Sony’s lack of backwards compatibility and the potential reluctance of its future implementation will not be the end of PlayStation. Sony Interactive Entertainment has developed a reputation this generation with the PS4, and it will need to take a much larger misstep to send fans packing. Even with such high praise within the gaming industry, however, a lack of respect for digital consumer purchases will leave a stain on Sony’s popularity and the future of the PlayStation ecosystem.

In addition to the news surrounding Sony’s successful streaming service, the company has decided to refrain from E3 2019, marking the first time that one of the first party developers is sitting on the side lines. In a statement provided by Sony, it informed fans that this decision was made with the best interests in mind, as Sony felt that with only a few titles releasing during 2019, it did not have enough content to deliver on.

Fans quickly expressed their disbelief on social media outlets, questioning why Sony believes in a lack of content to show. Titles such as The Last of Us Part II, Death Stranding, and Ghosts of Tsushima, are all first party exclusives that have yet to be released, yet Sony believes that they are not worth showing again. While showing those titles would make for a packed conference, it would also mark another year would pass where Sony has shown them with no release dates being confirmed. As excited as fans were for the Final Fantasy VII remake, many of them prefer to not be shown games that are multiple years away.

By abstaining from E3 2019, Sony has placed itself in a unique position of power. For many years now, discussions take place amongst developers of what significance E3 has left, with most hosting their own conferences throughout the year anyway. With its withdrawal, Sony has given itself an opportunity to host a PlayStation centric conference at some point during the year, separate from PlayStation Experience, and announce the PlayStation 5.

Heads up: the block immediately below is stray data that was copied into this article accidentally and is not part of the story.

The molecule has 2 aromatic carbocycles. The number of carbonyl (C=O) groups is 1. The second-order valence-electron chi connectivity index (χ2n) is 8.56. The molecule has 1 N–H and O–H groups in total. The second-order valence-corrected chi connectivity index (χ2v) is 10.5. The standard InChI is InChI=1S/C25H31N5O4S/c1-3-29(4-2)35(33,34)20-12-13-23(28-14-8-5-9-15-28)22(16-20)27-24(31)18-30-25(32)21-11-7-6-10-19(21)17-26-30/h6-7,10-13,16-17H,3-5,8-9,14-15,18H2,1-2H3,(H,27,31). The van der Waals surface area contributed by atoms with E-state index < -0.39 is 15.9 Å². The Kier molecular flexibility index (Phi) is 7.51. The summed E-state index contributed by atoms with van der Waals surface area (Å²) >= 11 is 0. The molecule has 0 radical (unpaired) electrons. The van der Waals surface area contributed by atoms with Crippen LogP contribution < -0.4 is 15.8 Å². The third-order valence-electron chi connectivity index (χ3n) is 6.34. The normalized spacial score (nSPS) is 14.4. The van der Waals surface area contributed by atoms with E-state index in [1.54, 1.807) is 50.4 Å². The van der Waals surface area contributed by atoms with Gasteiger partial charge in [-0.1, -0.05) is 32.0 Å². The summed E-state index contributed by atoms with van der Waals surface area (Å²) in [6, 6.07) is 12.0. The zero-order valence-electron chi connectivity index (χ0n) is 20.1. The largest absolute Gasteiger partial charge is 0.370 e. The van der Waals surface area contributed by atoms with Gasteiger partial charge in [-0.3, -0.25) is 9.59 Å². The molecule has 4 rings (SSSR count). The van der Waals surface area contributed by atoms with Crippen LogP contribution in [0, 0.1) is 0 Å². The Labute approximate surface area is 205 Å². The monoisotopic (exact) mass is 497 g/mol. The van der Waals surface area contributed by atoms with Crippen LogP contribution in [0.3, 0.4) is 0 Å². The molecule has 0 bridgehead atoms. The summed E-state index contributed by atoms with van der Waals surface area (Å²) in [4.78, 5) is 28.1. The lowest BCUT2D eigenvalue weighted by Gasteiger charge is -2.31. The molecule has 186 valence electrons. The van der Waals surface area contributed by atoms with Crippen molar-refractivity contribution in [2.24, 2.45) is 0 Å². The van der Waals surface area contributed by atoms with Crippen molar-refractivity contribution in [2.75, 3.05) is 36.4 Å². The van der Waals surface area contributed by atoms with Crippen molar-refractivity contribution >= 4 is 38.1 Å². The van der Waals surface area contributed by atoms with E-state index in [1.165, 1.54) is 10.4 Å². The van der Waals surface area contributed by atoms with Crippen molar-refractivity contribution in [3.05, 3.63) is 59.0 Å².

Sony will find success in having its own PS5 press release for two reasons. First, with E3 out of the way, Sony will not have to deal with sharing the spotlight with anyone else, allowing all media coverage to solely drive hype and free marketing for the new console. Second, a standalone conference allows Sony to replicate the success of the PS4 reveal by announcing all of the first party content that has yet to hit PS4 as launch-windowed titles.

Since the launch of the PS4, Sony has had stellar years with multiple successful first-party content releasing in succession. Given the number of studios that Sony has employed, factored with the average amount of time that is required to craft quality product, the first-party release windows would unsurprisingly plateau at some point during the generation. With Microsoft’s recent acquisition of studios all producing content for the distant future, Sony has an opportunity to ease off on first-party exclusives, allocating all resources to ensuring that the PS5 launch surpasses the PS4.